Trial Law Review

How to Keep Corporate Finance Out of the Courtroom

Posted by Anthony Osborn on Jan 29, 2016 11:37:22 AM

How to Keep Corporate Finance Out of the Courtroom

Corporate finance records, particularly for private, closely-held, corporations, are the type of business records that CEOs do not want to share outside of the circle of directors and/or shareholders who have a direct interest in that information. Corporate financial information is typically viewed as confidential information that could potentially damage a company if it is placed in the public record.

So what can a corporation do if it is involved in litigation where corporate financial information may be disclosed in discovery, or introduced into evidence at trial?  If your corporation is a party to litigation one of the first steps your legal counsel should take is to seek a protective order to limit who has access to financial records and other confidential information.  A protective order should address not only who has access to confidential information but it should also address how that information is provided and the circumstances for when confidential information can be included as part of the public court record.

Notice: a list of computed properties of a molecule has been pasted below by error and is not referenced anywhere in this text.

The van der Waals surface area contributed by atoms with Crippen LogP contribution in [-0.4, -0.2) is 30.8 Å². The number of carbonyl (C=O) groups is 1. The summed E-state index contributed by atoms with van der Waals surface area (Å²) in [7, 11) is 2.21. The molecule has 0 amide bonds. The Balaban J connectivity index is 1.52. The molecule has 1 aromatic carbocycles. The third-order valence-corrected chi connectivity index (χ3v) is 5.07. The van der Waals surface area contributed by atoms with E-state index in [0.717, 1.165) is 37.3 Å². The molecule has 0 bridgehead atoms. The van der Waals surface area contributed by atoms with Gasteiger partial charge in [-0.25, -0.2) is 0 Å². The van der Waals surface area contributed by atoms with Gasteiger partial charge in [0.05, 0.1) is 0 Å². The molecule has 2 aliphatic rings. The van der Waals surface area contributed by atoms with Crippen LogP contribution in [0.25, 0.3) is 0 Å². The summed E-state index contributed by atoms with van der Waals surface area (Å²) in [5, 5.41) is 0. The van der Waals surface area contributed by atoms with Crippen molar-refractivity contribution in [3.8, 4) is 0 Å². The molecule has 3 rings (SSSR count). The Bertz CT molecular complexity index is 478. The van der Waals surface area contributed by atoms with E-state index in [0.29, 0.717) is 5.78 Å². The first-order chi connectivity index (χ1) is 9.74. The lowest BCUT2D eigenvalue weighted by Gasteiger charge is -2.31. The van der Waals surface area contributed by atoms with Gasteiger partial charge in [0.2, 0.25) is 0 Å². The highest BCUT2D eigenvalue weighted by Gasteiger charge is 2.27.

When corporate financial documents are produced in discovery a protective order can limit which individuals have access to those records.  In cases where the financial records are not known to the public and where the financial records could give a competitor access to inside information, the terms of a protective order can preclude corporate competitors from having access to that information by using a designation such as “for attorney’s eyes only” for those corporate financial records.  Such a classification restricts the access only to opposing counsel, and not your corporate competitors.

In addition to utilizing a protective order, you should make sure that your legal counsel is aware of the type of corporate financial documents your business possesses, and the purpose of those various documents.  That way your legal counsel can make appropriate objections to the production of corporate financial documents requested in discovery if they are irrelevant to the claims of a particular lawsuit.  If your legal counsel is not sufficiently aware of the nuances of your business it is possible that corporate financial records could inadvertently be disclosed.

By working closely with your legal counsel, corporate financial records can be kept confidential and out of the courtroom.

For more information on this article or the other articles in this series, be sure to check the Trial Lawyer on Your Side blog next week or contact the Goosmann Law Firm at info@goosmannlaw.com or (712) 226-4000.

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Topics: Trial Lawyer on Your Side